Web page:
Date published: 2020-08-27
Rated 4 out of 5 by from Good course and excellent professor I purchased the course on DVD and recently completed it and enjoyed it. I learned about about this period in time. I thought the professor was excellent and was very knowledgeable overall. The course focused a lot on what was going on in Europe (her area of expertise) but I thought it skimmed over a little too quickly on what was going on in other parts of the world around 1215.
Date published: 2020-08-21
Rated 5 out of 5 by from Magna and Lateran I'm only ten lessons into it and it's a spellbinder. Dr. Armstrong is a magnificent story-teller.
Date published: 2020-08-09
Rated 5 out of 5 by from Want to raise my hand to ask a question I really enjoyed the series on the Black Death and now this one. Each series or episodes are just long enough. I've been binge watching and sometimes the repetition is a little much but it does reinforce what was heard so in the long run it's fine. Some times I simply want to raise my hand and say "wait, I need more clarification". However, I do find myself Googling a lot. I wish for every time she says "it's too complicated / complex to go into that now", that there could be another course about the item. I find her very interesting and enjoy the courses of hers I've seen. Are there any more Years That Changed History?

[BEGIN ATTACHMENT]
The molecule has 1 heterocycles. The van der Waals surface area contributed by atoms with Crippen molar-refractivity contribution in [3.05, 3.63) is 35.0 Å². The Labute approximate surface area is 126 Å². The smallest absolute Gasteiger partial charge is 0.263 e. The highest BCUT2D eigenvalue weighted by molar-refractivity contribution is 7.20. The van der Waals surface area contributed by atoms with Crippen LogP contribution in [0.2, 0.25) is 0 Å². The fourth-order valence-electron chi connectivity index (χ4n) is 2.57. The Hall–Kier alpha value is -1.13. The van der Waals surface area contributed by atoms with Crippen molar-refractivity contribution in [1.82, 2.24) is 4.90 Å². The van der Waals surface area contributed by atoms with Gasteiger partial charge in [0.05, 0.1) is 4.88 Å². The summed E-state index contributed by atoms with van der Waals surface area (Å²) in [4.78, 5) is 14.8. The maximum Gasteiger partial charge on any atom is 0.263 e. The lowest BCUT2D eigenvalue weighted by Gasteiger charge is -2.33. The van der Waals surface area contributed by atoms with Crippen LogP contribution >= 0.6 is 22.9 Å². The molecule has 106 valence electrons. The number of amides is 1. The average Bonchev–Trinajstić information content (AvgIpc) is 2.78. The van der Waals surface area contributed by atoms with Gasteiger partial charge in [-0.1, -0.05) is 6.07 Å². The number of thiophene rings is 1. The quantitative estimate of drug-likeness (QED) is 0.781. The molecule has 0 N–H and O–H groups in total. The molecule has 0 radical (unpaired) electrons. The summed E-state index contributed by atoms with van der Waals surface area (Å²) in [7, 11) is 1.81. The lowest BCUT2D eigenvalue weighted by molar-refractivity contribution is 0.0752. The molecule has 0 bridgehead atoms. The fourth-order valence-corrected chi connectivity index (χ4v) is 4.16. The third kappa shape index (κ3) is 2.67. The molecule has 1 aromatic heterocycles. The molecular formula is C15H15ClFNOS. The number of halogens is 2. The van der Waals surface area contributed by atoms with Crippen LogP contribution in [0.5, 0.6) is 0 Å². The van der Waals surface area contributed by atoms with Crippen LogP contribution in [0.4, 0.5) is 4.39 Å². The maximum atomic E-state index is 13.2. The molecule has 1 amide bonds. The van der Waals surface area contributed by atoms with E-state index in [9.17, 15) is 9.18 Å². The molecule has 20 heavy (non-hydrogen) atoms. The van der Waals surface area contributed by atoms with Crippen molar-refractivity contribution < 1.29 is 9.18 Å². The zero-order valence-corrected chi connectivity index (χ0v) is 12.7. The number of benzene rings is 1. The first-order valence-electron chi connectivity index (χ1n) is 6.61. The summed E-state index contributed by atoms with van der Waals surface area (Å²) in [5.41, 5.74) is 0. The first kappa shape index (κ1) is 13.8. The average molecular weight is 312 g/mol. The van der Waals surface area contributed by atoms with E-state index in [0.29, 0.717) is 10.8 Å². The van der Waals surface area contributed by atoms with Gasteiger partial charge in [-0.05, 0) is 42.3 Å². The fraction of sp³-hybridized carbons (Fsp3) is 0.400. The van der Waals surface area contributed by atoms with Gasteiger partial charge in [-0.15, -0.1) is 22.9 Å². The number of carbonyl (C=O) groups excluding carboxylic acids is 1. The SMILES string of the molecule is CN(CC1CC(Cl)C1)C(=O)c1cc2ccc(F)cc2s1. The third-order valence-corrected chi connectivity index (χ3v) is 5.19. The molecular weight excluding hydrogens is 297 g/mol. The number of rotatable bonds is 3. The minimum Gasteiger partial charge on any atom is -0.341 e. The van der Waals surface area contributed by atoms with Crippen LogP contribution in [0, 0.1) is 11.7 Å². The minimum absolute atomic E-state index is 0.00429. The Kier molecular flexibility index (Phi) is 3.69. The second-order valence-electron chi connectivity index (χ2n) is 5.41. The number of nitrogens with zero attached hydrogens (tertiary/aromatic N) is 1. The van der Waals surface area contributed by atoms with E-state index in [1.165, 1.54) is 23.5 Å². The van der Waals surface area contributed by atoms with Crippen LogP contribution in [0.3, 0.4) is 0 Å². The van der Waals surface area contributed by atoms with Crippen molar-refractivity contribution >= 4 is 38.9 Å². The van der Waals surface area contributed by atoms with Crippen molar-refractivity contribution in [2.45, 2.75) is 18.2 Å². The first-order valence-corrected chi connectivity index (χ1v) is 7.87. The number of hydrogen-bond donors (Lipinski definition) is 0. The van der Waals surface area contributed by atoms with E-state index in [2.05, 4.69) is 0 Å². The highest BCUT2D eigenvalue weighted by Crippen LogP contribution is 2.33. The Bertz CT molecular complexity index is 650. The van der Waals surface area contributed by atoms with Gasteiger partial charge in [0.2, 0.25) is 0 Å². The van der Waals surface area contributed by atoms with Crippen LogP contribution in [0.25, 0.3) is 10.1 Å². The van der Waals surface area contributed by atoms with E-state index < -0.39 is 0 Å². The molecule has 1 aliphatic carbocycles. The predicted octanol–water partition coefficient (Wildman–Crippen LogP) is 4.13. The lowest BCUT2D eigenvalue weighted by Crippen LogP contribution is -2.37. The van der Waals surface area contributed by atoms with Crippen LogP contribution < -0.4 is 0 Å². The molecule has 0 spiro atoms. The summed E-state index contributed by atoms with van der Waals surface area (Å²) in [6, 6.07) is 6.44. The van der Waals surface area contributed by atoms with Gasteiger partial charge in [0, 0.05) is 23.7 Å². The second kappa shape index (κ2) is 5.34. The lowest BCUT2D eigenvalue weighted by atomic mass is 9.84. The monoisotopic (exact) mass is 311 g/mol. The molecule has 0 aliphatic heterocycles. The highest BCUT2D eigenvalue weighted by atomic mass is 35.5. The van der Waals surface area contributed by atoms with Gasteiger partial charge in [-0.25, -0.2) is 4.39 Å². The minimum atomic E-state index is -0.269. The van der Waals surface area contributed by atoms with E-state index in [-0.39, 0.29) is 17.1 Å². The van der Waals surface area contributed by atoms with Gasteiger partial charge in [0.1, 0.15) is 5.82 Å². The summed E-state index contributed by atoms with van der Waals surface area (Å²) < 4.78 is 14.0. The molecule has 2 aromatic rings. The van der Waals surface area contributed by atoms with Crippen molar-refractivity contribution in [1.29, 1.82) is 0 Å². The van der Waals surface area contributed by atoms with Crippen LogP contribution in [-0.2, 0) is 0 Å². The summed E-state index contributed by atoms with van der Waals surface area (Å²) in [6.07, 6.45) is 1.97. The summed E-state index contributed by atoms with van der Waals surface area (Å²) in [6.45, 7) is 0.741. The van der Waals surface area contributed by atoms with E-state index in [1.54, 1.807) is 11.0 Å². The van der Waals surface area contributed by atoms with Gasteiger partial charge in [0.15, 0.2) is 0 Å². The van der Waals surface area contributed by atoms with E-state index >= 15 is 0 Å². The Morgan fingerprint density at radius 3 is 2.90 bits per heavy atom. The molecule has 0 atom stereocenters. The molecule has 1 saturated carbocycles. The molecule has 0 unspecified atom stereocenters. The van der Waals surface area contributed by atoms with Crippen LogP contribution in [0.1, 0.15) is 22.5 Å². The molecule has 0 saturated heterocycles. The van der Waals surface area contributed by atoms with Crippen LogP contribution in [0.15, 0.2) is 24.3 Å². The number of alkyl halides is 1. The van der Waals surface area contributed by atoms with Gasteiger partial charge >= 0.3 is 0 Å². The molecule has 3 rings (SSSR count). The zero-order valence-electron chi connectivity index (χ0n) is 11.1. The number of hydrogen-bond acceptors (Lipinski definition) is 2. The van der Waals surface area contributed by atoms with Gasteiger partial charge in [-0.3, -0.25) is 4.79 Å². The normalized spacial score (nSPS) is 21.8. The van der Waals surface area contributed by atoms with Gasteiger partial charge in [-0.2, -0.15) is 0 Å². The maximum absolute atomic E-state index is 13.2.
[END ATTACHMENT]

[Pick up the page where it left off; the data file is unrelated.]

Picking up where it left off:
Date published: 2020-08-02
Rated 4 out of 5 by from Interesting period history for medievalists I bought this course along with Dorsey Armstrong's course on the black death. The detail regarding the magna carta and associated church councils and ensuing history are very interesting . I find her lecture style pleasant to listen. I recommend this course to anyone interested in medieval history.
Date published: 2020-07-28